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AccountingWEB discussion groups

Some of you who pay close attention to Any Answers and the AccountingWEB feedback discussion group may have seen mentions of some of the new initiatives we are planning as part of this week's relaunch.

Rather than hiding them away in a far-flung corner of the site, our new Discussion Group page will display all active groups on a single page, and offer more routes into the conversations that take place there. To take advantage of this, we are planning a range of new groups.

Please take a look at the list below, and comment if any of them appeal to you. We're not just looking for people who want to post comments, though. For a discussion group to really work, it needs someone to lead and moderate the debates, and keep them bubbling along by posting items and observations that may interest other members - David Winch's 1,200-strong Money Laundering and Crime discussion group shows what is possible.

You don't have to compete with David, though. Even if just 10-20 members share a particular interest, we're happy to create a group for them and our community manager Becky Midgley is always available to help you build and manage them. If you would like to set up or lead a discussion group on AccountingWEB, either let us know by posting below or drop us a private message.

Here are some of the new groups we're considering. Tell us which ones you would like to join:

  • Audit - led by Steve Collings
  • Financial reporting - Steve again
  • Company Cars - a group led by Nigel Harris to look at tax issues (and perhaps in a few Top Gear-style price/performance comparisons)
  • Employment taxes - led by Anne Fairpo
  • International tax - Anne again
  • StudentZone - offering help with questions, exam tips and career advice
  • Career and CPD advice
  • Groups for the main professional bodies - share your gripes, ideas and pointers to useful resources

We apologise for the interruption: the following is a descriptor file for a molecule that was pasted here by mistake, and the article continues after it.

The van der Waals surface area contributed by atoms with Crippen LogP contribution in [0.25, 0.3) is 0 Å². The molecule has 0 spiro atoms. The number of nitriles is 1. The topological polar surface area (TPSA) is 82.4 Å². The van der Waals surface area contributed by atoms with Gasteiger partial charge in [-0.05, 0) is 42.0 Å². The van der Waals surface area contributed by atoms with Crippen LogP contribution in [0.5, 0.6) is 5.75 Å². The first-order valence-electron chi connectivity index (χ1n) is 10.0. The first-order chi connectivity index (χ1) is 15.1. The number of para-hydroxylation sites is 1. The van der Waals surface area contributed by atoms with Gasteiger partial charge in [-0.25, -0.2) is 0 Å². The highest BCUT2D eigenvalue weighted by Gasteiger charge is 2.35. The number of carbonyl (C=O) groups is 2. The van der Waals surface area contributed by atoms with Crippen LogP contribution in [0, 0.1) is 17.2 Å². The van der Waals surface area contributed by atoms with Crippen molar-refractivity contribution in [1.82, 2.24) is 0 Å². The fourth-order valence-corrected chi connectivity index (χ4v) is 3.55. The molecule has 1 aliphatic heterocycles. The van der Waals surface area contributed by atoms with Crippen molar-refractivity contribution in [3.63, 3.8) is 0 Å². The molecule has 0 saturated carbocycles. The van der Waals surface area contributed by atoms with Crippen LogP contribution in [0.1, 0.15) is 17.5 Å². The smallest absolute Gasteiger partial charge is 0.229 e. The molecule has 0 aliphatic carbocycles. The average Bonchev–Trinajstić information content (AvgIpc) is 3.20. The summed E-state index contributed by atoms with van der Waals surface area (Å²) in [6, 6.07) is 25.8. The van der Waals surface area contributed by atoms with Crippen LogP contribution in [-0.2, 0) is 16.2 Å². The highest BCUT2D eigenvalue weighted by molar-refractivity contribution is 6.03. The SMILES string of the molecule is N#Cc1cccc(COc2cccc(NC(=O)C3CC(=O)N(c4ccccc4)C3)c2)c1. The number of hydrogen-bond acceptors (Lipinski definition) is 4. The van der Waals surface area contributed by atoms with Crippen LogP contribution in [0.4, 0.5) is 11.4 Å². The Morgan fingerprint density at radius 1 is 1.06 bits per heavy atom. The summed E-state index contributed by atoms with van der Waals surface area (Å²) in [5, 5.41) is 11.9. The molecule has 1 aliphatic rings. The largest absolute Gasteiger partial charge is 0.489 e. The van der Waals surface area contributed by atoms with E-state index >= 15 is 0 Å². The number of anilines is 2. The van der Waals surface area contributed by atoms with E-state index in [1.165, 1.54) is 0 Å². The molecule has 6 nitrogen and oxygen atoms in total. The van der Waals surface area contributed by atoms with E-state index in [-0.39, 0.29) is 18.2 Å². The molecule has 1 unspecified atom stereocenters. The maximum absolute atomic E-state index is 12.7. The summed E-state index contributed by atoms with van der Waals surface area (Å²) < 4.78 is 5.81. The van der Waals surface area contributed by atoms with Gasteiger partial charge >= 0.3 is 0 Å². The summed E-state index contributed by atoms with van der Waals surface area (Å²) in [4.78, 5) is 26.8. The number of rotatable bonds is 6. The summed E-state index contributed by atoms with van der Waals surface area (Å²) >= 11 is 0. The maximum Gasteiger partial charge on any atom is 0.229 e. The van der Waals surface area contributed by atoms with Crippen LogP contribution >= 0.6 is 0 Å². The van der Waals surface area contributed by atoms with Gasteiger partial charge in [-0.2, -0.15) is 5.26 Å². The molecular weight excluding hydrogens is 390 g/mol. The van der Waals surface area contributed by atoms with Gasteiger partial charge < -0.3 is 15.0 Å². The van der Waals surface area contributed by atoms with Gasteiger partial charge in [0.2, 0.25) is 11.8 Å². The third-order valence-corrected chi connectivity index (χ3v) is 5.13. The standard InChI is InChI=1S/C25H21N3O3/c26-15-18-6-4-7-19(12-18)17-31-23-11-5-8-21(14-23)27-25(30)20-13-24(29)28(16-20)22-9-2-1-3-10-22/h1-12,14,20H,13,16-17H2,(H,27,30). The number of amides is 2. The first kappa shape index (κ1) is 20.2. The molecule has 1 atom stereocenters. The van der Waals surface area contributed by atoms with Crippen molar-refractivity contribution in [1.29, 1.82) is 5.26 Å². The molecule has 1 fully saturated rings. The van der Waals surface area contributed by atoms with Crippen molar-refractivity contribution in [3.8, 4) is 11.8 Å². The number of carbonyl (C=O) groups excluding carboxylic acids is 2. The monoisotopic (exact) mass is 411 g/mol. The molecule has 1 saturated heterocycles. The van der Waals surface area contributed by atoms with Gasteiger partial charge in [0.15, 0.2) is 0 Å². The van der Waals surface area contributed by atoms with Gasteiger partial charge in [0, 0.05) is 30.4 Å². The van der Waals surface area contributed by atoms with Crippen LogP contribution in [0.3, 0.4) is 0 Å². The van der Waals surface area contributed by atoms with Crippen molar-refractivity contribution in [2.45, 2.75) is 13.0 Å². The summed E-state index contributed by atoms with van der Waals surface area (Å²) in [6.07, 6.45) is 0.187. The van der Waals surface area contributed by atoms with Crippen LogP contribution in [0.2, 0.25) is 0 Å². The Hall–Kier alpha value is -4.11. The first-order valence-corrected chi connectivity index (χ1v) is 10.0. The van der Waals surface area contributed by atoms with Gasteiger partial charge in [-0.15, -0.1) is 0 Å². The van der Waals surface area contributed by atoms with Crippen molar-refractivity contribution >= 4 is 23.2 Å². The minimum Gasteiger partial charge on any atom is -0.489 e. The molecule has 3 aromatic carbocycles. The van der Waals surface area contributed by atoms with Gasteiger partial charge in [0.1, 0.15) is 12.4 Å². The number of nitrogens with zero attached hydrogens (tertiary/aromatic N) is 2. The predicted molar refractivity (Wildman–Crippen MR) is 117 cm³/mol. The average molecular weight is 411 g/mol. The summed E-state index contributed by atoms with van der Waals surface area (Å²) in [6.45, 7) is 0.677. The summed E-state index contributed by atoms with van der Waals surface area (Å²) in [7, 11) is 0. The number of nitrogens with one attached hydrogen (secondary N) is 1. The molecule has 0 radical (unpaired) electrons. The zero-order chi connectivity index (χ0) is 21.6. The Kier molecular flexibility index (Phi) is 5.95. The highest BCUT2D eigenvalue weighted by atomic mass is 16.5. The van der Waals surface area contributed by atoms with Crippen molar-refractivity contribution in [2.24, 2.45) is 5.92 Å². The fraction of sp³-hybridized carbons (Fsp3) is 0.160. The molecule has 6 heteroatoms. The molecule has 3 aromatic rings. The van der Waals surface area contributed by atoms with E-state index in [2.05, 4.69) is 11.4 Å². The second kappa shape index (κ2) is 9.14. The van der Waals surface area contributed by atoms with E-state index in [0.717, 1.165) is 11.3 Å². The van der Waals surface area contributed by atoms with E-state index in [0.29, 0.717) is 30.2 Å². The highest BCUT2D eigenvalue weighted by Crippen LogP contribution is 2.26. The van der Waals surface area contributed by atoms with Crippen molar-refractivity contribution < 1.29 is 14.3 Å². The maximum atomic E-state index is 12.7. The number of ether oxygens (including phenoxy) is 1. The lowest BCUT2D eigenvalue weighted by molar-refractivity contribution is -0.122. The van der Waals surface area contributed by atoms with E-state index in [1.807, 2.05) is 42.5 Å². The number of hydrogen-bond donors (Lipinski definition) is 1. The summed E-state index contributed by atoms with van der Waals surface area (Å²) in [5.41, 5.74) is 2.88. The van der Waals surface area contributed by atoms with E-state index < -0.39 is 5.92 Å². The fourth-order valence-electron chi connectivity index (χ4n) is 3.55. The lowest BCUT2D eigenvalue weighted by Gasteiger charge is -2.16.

• More software user groups - joining those such as Sage 50, VT Software and IRIS, where members share their experiences and suggestions
  • Vertical market discussion groups, similar to the successful construction group. New groups could focus on manufacturing, distribution, etc.
  • Community-driven editorial planning - Following the success of our Upgrade focus group, we are thinking of involving members in a virtual editorial board to guide our long-term editorial planning around tax, practice, technical, technology and business issues. Because of the sensitivity of some of the plans, this group would be private.

Let us know too if there are other groups that you would like to take part in.

 

Replies

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Practice/ethics/procedures

I know we have one on practice management, but I would be interested in a group that deals with the day-to-day tasks of providing our services.

I am thinking of the things we currently see, like asking how to deal with a certain type of client. What do we do when a client makes a total mess of things? How much checking of VAT do we do during preparation of year end accounts?

I don't think this needs to be in Any Answers, because the general public wouldn't really be interested. In fact, when it comes to asking some questions, I would prefer it to NOT be on public view.

Hopefully, a few other members will come along and support my request.

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groups

Groups I would be interested in being active in:

Marketing and business generationBusiness managementPractice managementSome vertical market groupsCommunity-driven editorial planning

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-

There's a serious danger of the whole site being fragmented into lots of little discussion groups - the recent "Time Out" group being a good example, it's virtually deserted.

 

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IR35

I am particularly interested in this and there are postings on this area a couple of times a week.

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Too many groups

I agree with Top Cat.

Where do you draw the line between a topic that is so specialised that it can usefully be hived off into a group and one that may prove to be of interest to non-specialists and should be included in the general Any Answers (which I still think should be called Any Questions)?  There is a serious risk of either emasculating Any Answers or ending up with inactive groups.

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I agree Euan

When Time Out was created and I was scrolling down the discussion groups I noticed that some hadn't been used in over a year. Maybe this is a good time to sort the wheat from the chaff?

EDIT: Although I opposed it strongly originally, I quite like Time Out now. It is a place to have a bit of fun and you can say whatever you like (within reason) because the public cannot view it. Also, any topic is allowed so we can forget our professional mantles and talk about anything, and everything.

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various

audit, financial reporting and ethics please. Plus of course, student zone.

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